Why you Need a Content Marketing Budget for 2016
An interesting shift is happening in the marketing and advertising world. More and more businesses are moving marketing dollars to support their content marketing efforts. As this is happening, businesses are looking for ways to find funds. Much of that budget is coming directly from traditional advertising and marketing channels. In many cases, this is because it’s no longer as effective in producing results.
Content marketing budgets are increasing because it is proving to be an effective method of building traffic, leads and business. Plus, it’s lowering the cost of lead generation. Look at the Google Trends graph below. You can see the trending decline in traditional advertising and the uptake in content marketing.
Content marketing is here to stay. Isn’t it time you learned more about it and how to incorporate this into your overall marketing strategy? Yes, it’s time and you should be asking now is: “What should my budget be for content marketing in 2016?
Why the Traditional Advertising Game Has Changed
Traditional marketing is typically a one-way communication directed toward a ‘target audience.’
When measured, traditional marketing relies on a cost per thousand persons reached (CPM) While it’s easy to measure the cost of traditional advertising, it’s much more difficult to measure its success. There is definitely a correlation between increased sales, but in terms of measurement or effectiveness, nothing beats digital marketing for the ability to drill down in the data and see what is driving consumer interaction and sales.
If you look at recent data points about traditional media, it shouldn’t be a hard decision to move a portion of your current budgets to something that will build your business over time. Forrester Research reveals that 87% of respondents to their survey say TV advertising has become less effective in the past 2 years.
Not only is TV advertising losing its effectiveness, it’s losing viewers. US pay-TV subscriptions are dropping. And where are those eyeballs going? Online. Look at the graphic here from MofettNathanson showing the dramatic drop in pay TV growth. Younger viewers have shifted from watching TV to watching their favorite shows on their devices such as laptops, iPads and even their smartphones, often without commercials.
One of the reasons for this decline is traditional advertisers are assaulting their potential customers with ads. This interruption marketing, a term coined by Seth Godin, is everywhere. We are interrupted with ads on TV, radio, newspapers, billboards, buses, bus benches even ads on buildings.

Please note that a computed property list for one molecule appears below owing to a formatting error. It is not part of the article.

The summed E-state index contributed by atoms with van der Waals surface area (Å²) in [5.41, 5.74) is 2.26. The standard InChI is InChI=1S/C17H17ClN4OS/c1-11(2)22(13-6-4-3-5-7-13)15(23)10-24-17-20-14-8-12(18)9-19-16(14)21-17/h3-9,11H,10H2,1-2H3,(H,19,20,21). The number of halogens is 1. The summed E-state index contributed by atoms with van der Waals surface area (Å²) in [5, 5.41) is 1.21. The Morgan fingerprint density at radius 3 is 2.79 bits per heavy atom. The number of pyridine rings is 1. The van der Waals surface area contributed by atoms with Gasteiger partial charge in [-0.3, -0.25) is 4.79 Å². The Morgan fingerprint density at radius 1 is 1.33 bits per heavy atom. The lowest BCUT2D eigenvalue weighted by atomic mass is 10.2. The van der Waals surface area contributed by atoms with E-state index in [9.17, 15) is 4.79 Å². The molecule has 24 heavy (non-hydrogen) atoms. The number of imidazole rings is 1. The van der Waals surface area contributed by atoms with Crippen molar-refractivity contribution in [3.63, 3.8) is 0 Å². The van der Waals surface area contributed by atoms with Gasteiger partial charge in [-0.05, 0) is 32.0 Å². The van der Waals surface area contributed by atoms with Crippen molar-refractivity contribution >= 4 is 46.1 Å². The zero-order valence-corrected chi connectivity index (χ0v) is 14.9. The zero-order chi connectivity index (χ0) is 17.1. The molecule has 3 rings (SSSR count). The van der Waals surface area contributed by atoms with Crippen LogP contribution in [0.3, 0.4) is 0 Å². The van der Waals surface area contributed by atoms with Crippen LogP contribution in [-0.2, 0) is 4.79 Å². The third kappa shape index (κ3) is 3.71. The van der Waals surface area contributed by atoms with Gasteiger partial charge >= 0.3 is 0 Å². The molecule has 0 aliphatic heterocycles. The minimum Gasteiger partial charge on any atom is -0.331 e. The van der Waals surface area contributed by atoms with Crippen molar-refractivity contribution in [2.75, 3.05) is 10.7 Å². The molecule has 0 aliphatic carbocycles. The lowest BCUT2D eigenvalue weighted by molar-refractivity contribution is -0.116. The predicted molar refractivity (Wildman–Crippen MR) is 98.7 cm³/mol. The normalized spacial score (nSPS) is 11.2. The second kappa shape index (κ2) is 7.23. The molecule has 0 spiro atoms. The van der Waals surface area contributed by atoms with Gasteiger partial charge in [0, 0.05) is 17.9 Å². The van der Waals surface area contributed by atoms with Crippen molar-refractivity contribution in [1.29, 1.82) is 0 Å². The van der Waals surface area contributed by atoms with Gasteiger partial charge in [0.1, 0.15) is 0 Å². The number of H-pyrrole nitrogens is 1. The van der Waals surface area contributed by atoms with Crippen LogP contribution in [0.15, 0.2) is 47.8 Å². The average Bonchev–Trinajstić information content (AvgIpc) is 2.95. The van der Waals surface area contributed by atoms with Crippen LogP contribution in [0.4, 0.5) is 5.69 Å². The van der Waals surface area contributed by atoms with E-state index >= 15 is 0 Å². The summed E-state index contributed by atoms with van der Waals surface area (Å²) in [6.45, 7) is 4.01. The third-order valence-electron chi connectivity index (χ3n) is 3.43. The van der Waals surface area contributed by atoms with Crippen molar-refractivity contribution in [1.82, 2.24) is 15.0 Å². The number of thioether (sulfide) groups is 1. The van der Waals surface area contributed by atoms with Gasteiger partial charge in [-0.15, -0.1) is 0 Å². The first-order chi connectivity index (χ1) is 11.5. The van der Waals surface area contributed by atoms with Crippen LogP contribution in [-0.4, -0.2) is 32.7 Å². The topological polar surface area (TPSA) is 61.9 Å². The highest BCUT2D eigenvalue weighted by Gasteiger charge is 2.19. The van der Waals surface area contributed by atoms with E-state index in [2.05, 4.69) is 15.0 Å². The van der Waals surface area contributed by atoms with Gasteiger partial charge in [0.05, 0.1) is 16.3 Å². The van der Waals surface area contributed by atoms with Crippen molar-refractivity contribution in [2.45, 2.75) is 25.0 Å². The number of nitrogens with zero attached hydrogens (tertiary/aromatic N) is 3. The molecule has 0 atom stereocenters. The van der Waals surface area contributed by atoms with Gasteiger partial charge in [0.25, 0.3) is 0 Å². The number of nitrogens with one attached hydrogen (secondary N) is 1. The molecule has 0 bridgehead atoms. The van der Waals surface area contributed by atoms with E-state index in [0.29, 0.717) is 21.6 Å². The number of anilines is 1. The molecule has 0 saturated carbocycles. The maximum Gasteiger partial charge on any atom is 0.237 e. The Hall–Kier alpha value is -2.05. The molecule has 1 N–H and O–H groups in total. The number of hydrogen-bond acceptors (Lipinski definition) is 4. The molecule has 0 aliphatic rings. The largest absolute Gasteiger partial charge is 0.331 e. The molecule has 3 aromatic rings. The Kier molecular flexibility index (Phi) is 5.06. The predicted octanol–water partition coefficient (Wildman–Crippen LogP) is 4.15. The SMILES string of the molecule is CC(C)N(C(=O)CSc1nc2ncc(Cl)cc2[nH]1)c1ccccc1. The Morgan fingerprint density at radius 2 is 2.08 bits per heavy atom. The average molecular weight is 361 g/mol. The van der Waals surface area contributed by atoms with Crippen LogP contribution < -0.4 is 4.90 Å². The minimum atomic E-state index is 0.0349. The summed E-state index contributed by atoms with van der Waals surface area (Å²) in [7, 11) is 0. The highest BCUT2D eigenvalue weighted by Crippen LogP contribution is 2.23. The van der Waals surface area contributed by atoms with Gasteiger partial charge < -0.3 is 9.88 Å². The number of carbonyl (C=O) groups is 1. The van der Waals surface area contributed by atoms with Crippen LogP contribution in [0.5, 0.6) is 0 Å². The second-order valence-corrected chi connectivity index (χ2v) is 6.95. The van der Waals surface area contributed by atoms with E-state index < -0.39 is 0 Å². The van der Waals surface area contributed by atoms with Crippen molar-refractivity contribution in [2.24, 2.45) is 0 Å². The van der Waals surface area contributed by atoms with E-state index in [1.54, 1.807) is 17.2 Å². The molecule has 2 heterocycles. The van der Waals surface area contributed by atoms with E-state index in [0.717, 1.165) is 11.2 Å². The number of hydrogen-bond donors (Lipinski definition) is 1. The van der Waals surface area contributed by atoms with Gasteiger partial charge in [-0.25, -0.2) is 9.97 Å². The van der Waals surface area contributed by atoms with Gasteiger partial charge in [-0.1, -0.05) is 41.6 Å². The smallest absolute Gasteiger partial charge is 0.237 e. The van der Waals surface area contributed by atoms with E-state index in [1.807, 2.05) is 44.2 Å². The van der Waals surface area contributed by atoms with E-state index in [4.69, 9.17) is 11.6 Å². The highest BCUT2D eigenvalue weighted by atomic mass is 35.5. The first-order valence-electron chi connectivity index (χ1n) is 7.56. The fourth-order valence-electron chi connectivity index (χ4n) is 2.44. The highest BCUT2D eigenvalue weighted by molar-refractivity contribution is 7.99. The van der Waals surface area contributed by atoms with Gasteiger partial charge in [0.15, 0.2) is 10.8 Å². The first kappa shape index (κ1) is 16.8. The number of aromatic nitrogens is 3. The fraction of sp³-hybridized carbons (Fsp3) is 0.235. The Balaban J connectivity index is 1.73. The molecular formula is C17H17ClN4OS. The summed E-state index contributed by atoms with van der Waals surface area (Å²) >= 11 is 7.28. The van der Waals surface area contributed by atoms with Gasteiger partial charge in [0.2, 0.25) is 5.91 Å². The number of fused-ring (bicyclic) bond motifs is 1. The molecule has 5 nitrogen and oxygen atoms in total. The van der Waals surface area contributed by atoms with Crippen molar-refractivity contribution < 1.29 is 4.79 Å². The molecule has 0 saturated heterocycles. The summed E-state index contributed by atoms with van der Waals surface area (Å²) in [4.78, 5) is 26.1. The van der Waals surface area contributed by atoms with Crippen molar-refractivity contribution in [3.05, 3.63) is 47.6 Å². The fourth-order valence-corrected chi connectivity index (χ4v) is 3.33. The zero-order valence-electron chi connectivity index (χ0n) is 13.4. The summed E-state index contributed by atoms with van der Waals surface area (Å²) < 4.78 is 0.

Just how many messages are we seeing each day? President of the Marketing Firm Yankelovich, Jay Walker-Smith said we’ve gone from being exposed to about 500 ads a day back in the 1970’s to as many as 5,000 a day today. If you do the math, it’s 500 X 365 = 1,825,000.
There is a huge amount of clutter out there, with each ad vying for the attention of the consumer. The consumer is filtering out most of these messages and the ones that break through…are annoying. It’s amazing that our brain’s spam filter can take this much daily volume.
“It seems like the goal of most marketers and advertisers nowadays is to cover every blank space with some kind of brand logo or a promotion or an advertisement,” Walker-Smith said. I agree with Walker-Smith. I was reminded of a recent flight where even my tray table was covered with ads.
As we move towards understanding content marketing’s importance in our 2016 budgets, we have to shift our perspective: rather than interrupting them, marketers should meet the consumer on their terms and help them solve their problems and answer their questions about their products and services.
Marketing Online Will Save You Money
The IAB SVP of Research, Sherrill Mane was quoted saying, “While it’s true TV and online advertising aren’t entirely interchangeable, the IAB learned that strategically moving your dollars to digital increased reach without increasing spend. Part of the increase is simple arithmetic; as reach increased, CPMs went down. The TV-only CPM is $11.17; [when you move] 5 percent [to digital], it goes to $10.82. At 15 percent, it goes to $10.19,”.
While the example Mane uses is focused on post roll video advertising, there is further evidence that the cost per lead drops when using content marketing. HubSpot, a popular marketing automation platform, produces a State of Inbound survey annually. In their 2014 survey, they found the average cost per lead for a B2B company is far less for inbound (content marketing) vs. outbound (traditional). Also, adopting an inbound strategy doubles average website conversion rates, from 6% to 12%.
Ask yourself: What a 12% conversion rate would do to my bottom line?
Advantages of Content Marketing vs. Traditional Advertising